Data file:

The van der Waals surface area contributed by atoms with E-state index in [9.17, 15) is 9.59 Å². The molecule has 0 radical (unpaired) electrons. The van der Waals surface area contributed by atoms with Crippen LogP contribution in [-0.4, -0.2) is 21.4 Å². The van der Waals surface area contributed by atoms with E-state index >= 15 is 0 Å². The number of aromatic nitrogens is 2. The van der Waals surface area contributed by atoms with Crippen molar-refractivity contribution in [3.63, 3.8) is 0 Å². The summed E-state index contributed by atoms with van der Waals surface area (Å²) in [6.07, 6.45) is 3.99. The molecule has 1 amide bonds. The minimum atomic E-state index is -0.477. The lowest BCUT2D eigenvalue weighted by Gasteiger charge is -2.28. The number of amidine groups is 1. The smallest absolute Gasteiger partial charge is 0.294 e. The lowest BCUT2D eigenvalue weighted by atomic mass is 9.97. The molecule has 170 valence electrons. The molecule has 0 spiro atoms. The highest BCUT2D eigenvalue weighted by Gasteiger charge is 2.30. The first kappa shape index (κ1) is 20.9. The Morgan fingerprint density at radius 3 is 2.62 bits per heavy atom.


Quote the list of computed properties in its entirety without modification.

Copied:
The van der Waals surface area contributed by atoms with E-state index in [9.17, 15) is 9.59 Å². The molecule has 0 radical (unpaired) electrons. The van der Waals surface area contributed by atoms with Crippen LogP contribution in [-0.4, -0.2) is 21.4 Å². The van der Waals surface area contributed by atoms with E-state index >= 15 is 0 Å². The number of aromatic nitrogens is 2. The van der Waals surface area contributed by atoms with Crippen molar-refractivity contribution in [3.63, 3.8) is 0 Å². The summed E-state index contributed by atoms with van der Waals surface area (Å²) in [6.07, 6.45) is 3.99. The molecule has 1 amide bonds. The minimum atomic E-state index is -0.477. The lowest BCUT2D eigenvalue weighted by Gasteiger charge is -2.28. The number of amidine groups is 1. The smallest absolute Gasteiger partial charge is 0.294 e. The lowest BCUT2D eigenvalue weighted by atomic mass is 9.97. The molecule has 170 valence electrons. The molecule has 0 spiro atoms. The highest BCUT2D eigenvalue weighted by Gasteiger charge is 2.30. The first kappa shape index (κ1) is 20.9. The Morgan fingerprint density at radius 3 is 2.62 bits per heavy atom.